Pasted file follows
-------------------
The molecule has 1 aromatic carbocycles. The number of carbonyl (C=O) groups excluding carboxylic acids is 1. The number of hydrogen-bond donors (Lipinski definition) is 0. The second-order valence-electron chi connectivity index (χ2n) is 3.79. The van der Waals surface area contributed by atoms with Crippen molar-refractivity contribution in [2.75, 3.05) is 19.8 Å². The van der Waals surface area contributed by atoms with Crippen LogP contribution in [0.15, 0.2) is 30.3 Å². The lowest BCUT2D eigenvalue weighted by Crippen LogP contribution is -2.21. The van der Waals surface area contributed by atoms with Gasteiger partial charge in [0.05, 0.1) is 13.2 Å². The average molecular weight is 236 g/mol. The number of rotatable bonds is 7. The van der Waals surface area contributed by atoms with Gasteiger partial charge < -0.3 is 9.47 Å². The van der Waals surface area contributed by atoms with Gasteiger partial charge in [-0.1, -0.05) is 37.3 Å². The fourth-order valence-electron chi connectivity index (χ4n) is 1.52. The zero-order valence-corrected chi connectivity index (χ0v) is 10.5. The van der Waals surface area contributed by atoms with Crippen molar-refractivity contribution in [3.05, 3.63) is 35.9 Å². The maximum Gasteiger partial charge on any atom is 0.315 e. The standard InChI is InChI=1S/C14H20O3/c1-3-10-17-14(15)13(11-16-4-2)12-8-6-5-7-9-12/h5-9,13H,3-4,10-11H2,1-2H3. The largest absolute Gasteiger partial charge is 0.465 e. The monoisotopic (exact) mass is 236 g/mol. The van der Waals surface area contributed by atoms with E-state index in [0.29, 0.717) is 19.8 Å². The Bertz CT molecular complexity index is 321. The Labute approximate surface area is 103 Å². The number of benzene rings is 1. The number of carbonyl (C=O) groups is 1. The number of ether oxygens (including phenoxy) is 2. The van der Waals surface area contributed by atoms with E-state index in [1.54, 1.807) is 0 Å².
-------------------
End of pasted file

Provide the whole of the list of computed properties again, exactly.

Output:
The molecule has 1 aromatic carbocycles. The number of carbonyl (C=O) groups excluding carboxylic acids is 1. The number of hydrogen-bond donors (Lipinski definition) is 0. The second-order valence-electron chi connectivity index (χ2n) is 3.79. The van der Waals surface area contributed by atoms with Crippen molar-refractivity contribution in [2.75, 3.05) is 19.8 Å². The van der Waals surface area contributed by atoms with Crippen LogP contribution in [0.15, 0.2) is 30.3 Å². The lowest BCUT2D eigenvalue weighted by Crippen LogP contribution is -2.21. The van der Waals surface area contributed by atoms with Gasteiger partial charge in [0.05, 0.1) is 13.2 Å². The average molecular weight is 236 g/mol. The number of rotatable bonds is 7. The van der Waals surface area contributed by atoms with Gasteiger partial charge < -0.3 is 9.47 Å². The van der Waals surface area contributed by atoms with Gasteiger partial charge in [-0.1, -0.05) is 37.3 Å². The fourth-order valence-electron chi connectivity index (χ4n) is 1.52. The zero-order valence-corrected chi connectivity index (χ0v) is 10.5. The van der Waals surface area contributed by atoms with Crippen molar-refractivity contribution in [3.05, 3.63) is 35.9 Å². The maximum Gasteiger partial charge on any atom is 0.315 e. The standard InChI is InChI=1S/C14H20O3/c1-3-10-17-14(15)13(11-16-4-2)12-8-6-5-7-9-12/h5-9,13H,3-4,10-11H2,1-2H3. The largest absolute Gasteiger partial charge is 0.465 e. The monoisotopic (exact) mass is 236 g/mol. The van der Waals surface area contributed by atoms with E-state index in [0.29, 0.717) is 19.8 Å². The Bertz CT molecular complexity index is 321. The Labute approximate surface area is 103 Å². The number of benzene rings is 1. The number of carbonyl (C=O) groups is 1. The number of ether oxygens (including phenoxy) is 2. The van der Waals surface area contributed by atoms with E-state index in [1.54, 1.807) is 0 Å².